There was a time in the 19th century when the only way lighting had ever been provided on a really large scale was with whale oil. Clearly someone claiming that was the only way it could be done, would have been mistaken.
There are other reasons that not doing endless economic growth (not to mention reducing the world population) is almost certainly a good idea. But I don't think the lack of available energy is one of them.
Even whale oil was not
Even whale oil was not sustainable, for the whales.
And what is in the way of renewables is having them WHEN you want them, which is usually at the same time for everyone.
Trudeau has just proclaimed that renewables cannot be done. It's a kick in the teeth he's given social democracy. The question is if he's right or if there's another reason he did it.
Is there an economic case for
Is there an economic case for making climate change worse instead of better?
Is there an economic case for putting Canada's emissions targets out of reach for decades to come?
Is there an economic case for degrading our life support systems?
If so, there is something wrong with our economics.
An economic case can be made only if we discount the costs.
If we have billions of tax dollars to throw at the fossil fuel industry, we have billions of dollars to invest in renewables. If we have billions of tax dollars to increase emissions, accelerate climate change, and boost fossil fuel pollution, we have billions of dollars to reduce emissions and invest in our sustainable future.
The only question is when we start. How much longer do we delay and obstruct?
Wealth that degrades our life-support systems is illusory.
When you're in a hole, stop digging.
There's an economic case . .
There's an economic case . . . for the small number of wealthy people who make most of the profits from oil. For elites, the big virtue of fossil fuels over renewables is precisely that the money they make is quite concentrated, so windfall profits go mainly to those same elites, in great big gobs that leave them plenty of money for brib . . . ah, campaign contributions, and lobbyists. But that is also precisely what makes them not much good for the actual economy. Alberta's oil patch generates some employment because there's just so much money in it that some spills over to actual people, but per dollar it's abysmal at generating employment compared to renewables, which tend to be more decentralized, spread the money and profits out more to the general public.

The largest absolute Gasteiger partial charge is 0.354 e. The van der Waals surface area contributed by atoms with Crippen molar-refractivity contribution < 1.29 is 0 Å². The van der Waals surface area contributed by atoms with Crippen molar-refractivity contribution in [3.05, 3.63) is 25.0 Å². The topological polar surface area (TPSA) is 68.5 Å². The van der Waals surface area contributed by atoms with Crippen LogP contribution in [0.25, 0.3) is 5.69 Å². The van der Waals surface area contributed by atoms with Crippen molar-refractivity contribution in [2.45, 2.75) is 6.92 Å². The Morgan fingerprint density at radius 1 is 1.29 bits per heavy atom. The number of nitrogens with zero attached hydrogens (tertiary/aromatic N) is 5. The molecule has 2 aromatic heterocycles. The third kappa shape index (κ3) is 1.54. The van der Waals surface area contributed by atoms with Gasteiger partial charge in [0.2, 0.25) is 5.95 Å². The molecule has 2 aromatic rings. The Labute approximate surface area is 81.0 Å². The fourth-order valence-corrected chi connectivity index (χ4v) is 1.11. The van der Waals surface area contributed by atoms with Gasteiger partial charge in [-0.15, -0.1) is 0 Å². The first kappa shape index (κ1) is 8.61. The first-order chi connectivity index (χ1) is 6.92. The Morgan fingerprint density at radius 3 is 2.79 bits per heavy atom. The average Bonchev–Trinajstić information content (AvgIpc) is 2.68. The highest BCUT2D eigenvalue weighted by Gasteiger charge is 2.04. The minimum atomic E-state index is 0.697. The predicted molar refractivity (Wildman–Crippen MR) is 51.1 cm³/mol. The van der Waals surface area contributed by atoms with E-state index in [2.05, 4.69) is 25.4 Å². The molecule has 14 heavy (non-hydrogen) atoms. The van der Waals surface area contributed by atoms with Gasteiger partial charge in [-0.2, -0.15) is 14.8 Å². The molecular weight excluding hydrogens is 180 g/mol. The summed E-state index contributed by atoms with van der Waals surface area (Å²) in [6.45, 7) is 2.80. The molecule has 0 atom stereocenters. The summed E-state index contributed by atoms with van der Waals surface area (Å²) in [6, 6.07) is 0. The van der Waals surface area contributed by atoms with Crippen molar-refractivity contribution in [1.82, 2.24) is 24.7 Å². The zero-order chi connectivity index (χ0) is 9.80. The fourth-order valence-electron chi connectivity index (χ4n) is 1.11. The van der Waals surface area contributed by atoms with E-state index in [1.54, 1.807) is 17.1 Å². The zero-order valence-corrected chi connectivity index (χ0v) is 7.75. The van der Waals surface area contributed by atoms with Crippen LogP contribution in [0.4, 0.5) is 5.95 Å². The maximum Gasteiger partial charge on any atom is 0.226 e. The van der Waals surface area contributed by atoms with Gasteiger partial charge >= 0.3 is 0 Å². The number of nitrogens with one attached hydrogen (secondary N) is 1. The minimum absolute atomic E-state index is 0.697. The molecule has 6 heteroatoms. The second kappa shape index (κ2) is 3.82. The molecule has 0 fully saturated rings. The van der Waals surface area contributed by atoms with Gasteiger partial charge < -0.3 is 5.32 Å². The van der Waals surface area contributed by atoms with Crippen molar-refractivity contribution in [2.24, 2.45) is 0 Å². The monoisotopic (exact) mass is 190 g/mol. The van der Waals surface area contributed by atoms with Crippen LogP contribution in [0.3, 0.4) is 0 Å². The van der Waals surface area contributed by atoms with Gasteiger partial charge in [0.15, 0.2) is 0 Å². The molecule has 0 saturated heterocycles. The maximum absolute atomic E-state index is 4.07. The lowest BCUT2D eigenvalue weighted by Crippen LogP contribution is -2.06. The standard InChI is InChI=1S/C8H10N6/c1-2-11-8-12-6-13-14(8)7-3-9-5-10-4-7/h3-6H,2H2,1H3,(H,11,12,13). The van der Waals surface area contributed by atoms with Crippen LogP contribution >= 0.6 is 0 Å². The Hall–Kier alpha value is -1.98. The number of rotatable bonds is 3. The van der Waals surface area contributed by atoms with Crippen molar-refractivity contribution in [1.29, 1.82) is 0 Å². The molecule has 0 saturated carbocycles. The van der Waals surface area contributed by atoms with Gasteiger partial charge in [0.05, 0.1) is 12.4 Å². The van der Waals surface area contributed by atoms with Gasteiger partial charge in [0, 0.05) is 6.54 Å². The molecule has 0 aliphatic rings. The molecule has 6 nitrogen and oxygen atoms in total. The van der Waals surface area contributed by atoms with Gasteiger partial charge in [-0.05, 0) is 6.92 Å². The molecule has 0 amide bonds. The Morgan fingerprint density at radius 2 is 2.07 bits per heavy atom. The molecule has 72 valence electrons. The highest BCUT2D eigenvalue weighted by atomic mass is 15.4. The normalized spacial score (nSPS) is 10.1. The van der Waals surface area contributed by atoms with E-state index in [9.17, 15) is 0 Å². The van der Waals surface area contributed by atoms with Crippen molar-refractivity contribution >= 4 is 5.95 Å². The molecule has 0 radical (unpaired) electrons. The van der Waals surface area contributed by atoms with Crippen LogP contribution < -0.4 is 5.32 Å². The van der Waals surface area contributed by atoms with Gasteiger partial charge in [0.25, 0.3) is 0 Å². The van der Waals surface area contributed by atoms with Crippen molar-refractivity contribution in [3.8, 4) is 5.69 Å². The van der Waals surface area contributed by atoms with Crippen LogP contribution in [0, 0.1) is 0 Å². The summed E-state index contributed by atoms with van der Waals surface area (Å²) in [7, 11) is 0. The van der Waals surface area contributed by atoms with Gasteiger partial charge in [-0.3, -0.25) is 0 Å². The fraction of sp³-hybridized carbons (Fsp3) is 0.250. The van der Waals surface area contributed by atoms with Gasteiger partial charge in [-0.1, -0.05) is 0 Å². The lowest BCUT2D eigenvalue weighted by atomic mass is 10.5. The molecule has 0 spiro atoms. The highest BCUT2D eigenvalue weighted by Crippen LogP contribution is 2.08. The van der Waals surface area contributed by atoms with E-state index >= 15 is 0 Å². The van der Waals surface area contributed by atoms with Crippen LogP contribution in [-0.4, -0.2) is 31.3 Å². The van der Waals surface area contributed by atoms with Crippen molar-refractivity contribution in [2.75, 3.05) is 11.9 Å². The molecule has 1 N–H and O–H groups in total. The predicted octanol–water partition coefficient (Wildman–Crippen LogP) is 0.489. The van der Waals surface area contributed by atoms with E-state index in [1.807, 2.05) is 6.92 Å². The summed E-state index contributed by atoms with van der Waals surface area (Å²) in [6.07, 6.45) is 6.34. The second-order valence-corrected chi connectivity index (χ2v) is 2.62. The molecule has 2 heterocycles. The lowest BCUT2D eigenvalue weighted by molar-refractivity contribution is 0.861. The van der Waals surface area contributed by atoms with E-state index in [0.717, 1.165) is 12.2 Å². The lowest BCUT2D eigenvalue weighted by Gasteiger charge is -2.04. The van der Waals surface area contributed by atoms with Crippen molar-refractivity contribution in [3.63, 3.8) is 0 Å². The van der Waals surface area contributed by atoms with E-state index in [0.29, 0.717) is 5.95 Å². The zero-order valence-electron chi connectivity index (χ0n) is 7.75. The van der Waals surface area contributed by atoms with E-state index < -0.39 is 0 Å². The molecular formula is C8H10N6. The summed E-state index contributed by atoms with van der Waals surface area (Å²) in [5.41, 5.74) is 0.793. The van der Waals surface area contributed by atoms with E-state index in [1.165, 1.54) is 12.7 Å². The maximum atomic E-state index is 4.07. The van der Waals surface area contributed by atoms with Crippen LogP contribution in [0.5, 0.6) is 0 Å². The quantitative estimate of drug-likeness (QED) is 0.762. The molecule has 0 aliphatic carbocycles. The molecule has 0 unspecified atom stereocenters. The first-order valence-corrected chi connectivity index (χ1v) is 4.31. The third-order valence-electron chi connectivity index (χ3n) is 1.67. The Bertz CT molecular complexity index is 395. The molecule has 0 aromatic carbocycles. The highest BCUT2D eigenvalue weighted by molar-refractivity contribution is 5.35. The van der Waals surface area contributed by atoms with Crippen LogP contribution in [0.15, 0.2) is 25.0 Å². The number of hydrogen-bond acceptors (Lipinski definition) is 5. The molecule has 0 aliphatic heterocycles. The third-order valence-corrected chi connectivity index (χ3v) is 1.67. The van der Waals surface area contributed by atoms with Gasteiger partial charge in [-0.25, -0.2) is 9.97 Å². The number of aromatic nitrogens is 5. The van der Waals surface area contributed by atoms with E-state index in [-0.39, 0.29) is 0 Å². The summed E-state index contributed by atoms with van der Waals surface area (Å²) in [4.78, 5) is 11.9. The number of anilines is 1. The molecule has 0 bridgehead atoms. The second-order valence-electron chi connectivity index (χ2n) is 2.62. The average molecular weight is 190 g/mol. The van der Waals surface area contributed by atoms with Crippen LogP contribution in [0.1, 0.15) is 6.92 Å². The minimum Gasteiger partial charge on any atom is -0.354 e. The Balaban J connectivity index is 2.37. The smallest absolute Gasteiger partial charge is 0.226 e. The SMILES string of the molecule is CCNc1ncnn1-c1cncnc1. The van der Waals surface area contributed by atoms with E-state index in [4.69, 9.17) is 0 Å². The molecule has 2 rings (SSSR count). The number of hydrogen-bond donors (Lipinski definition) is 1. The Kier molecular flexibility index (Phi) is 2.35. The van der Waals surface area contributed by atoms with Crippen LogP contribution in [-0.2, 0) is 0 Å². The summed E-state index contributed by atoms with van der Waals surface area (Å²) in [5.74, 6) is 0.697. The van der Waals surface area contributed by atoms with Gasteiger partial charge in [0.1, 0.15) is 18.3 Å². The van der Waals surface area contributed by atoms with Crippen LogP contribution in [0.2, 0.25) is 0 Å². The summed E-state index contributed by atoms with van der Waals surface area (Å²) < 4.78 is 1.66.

Unfortunately in a dollar-driven "democracy", if you have two sectors worth the same amount of money, one which gives less employment and less prosperity gives its top dogs more cash to buy governments with than one which provides more employment and more prosperity. That's why the fresh vegetable lobby has never been very strong, for instance.
I wonder what it will take to loosen the leech like clinging to the old paradigm of those in power positions - before the natural immune system of this planet has to produce re-balancing conditions that will rip everything loose for all of us...
Not for the .1%.
Not for the .1%.
Great article. I urge
Great article. I urge everyone to look at Canada's budget (2015-2106).- 25 Billion for the Military - 10.3 Billion for Public Safety and a mere 1.5 Billion for Environment and Climate Change and 1.4 for Indigenous and Northern Affairs. Canada is obviously more interested in fueling the war machine (the biggest user of fossil fuels) than addressing the seriousness of climate change or providing clean water and resources for Indigenous communities. While I believe Canadians are nice people, we should stop traveling around the globe with the Canadian flag on our. backpacks because really we don't have much to be proud of anymore. I believe that Canada is failing on many fronts and we as responsible engaged citizens need call out the federal government in all it's deceit and hypocrisy.